Wednesday, May 27, 2015

Billy's one-year anniversary: Three things dog ownership has taught me

Karim and Billy 
When I was a kid everything felt like it took forever. Not anymore. Most days, I feel like time flies. This past week Karim and I celebrated our one-year anniversary of adopting Billy. Although it's been a year it doesn't feel like it.

I remember the day we met Billy and he visited for a play date with us. An hour into the visit I knew we were going to keep him. As he made his way through the house sniffing it from corner to corner and wagging his tail, my gut said, "He's the dog for us and we're the owner's for him." Happy to report I was right.

When I come home for work feeling sluggish and tired, he cheers me up. He always greets Karim and I with excitement, high energy and his big brown eyes warm up whatever room he is in. 

This first-year with Billy has been a year of adjustment and learning. He continues to surprise us. Here are three things that I've learned and just wanted to share:

  • You can teach an old dog new tricks - It's not easy, but if your put the time and work in change is possible. Billy is getting ready to finish his second obedience course. Thanks to the classes he's not pulling when we walk him, trying to get every squirrel and rabbit he sees, or randomly jumping on strangers and other dogs he meets. He's not perfect but he's better and even my neighbors have noticed the change.
  • Discrimination by breed is real - When I've walked Billy, people have crossed the street to avoid us. There's a nice elderly lady in my neighborhood that told me my dog scares her because pits are attack dogs. I get it. I've seen the criminal news stories about pits that are mishandled and harm people. My Billy isn't looking to take a chunk of your flesh. Like most dogs, the wants to love and be loved.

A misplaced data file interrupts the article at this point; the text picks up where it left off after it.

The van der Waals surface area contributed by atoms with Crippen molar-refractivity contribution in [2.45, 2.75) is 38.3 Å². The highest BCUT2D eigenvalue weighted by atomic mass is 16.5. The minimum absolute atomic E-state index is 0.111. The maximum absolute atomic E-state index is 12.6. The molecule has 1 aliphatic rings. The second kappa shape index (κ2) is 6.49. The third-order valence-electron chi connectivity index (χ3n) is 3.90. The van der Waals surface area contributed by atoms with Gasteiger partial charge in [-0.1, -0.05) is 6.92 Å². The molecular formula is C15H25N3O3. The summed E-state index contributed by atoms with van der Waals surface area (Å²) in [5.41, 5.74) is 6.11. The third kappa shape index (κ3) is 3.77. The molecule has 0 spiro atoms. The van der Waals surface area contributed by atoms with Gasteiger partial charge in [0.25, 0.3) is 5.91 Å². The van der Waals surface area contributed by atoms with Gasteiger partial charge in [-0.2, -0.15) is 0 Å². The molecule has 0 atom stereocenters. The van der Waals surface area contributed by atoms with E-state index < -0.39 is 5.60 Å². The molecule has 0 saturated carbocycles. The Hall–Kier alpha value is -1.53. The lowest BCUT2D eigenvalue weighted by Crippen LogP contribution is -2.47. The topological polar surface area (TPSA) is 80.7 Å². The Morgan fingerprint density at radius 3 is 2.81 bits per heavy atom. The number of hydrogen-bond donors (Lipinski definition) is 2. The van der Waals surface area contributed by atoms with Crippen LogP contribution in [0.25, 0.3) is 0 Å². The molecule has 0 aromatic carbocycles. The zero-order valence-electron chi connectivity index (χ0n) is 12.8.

• Billy pausing on his hike in Stafford Springs.
  • Just like people, not all dogs get a long - He loves discovering new things and wants to be friends with everyone he comes into contact with. He's a doggy extrovert. While he may love the world and the people and dogs in it, there are times when he doesn't get the love back in return. We have learned the hard way that you can please and win everyone over. Instead, be respectful. Stay out of the dog's space, and keep it moving (this is one of the main reasons I decided to put him back in training).
Billy has been a real blessing and I can't thank Jamila, my sister-in-law enough for introducing me to Our Companions,  a pet resource organization that provides pet adoption, pet training, education and works to do the right thing for animals.

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